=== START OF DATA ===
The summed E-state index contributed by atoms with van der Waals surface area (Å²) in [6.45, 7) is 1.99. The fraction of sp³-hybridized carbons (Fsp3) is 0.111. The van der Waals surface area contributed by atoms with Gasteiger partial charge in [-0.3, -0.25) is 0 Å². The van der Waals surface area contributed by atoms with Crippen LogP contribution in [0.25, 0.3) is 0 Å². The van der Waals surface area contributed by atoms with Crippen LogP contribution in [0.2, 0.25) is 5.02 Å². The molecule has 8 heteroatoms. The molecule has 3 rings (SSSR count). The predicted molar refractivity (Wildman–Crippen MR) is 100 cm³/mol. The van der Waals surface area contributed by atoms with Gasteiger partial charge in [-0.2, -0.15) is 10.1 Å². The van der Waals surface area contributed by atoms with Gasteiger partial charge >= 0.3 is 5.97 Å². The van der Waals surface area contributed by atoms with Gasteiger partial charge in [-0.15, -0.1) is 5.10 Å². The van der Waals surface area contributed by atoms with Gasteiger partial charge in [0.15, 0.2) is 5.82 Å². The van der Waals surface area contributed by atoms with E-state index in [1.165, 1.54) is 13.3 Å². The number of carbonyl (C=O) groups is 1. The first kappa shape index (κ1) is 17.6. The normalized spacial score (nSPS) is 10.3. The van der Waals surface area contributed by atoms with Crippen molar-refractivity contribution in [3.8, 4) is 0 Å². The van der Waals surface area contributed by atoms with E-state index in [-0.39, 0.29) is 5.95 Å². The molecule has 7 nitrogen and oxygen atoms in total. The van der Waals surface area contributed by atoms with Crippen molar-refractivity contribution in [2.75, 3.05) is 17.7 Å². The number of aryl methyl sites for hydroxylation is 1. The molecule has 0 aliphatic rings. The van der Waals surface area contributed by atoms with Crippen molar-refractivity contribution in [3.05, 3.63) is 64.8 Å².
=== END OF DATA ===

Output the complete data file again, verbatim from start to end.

The summed E-state index contributed by atoms with van der Waals surface area (Å²) in [6.45, 7) is 1.99. The fraction of sp³-hybridized carbons (Fsp3) is 0.111. The van der Waals surface area contributed by atoms with Gasteiger partial charge in [-0.3, -0.25) is 0 Å². The van der Waals surface area contributed by atoms with Crippen LogP contribution in [0.25, 0.3) is 0 Å². The van der Waals surface area contributed by atoms with Crippen LogP contribution in [0.2, 0.25) is 5.02 Å². The molecule has 8 heteroatoms. The molecule has 3 rings (SSSR count). The predicted molar refractivity (Wildman–Crippen MR) is 100 cm³/mol. The van der Waals surface area contributed by atoms with Gasteiger partial charge in [-0.2, -0.15) is 10.1 Å². The van der Waals surface area contributed by atoms with Gasteiger partial charge >= 0.3 is 5.97 Å². The van der Waals surface area contributed by atoms with Gasteiger partial charge in [-0.15, -0.1) is 5.10 Å². The van der Waals surface area contributed by atoms with Gasteiger partial charge in [0.15, 0.2) is 5.82 Å². The van der Waals surface area contributed by atoms with E-state index in [1.165, 1.54) is 13.3 Å². The number of carbonyl (C=O) groups is 1. The first kappa shape index (κ1) is 17.6. The normalized spacial score (nSPS) is 10.3. The van der Waals surface area contributed by atoms with Crippen molar-refractivity contribution in [3.8, 4) is 0 Å². The van der Waals surface area contributed by atoms with E-state index in [-0.39, 0.29) is 5.95 Å². The molecule has 7 nitrogen and oxygen atoms in total. The van der Waals surface area contributed by atoms with Crippen molar-refractivity contribution in [2.75, 3.05) is 17.7 Å². The number of aryl methyl sites for hydroxylation is 1. The molecule has 0 aliphatic rings. The van der Waals surface area contributed by atoms with Crippen molar-refractivity contribution in [3.05, 3.63) is 64.8 Å².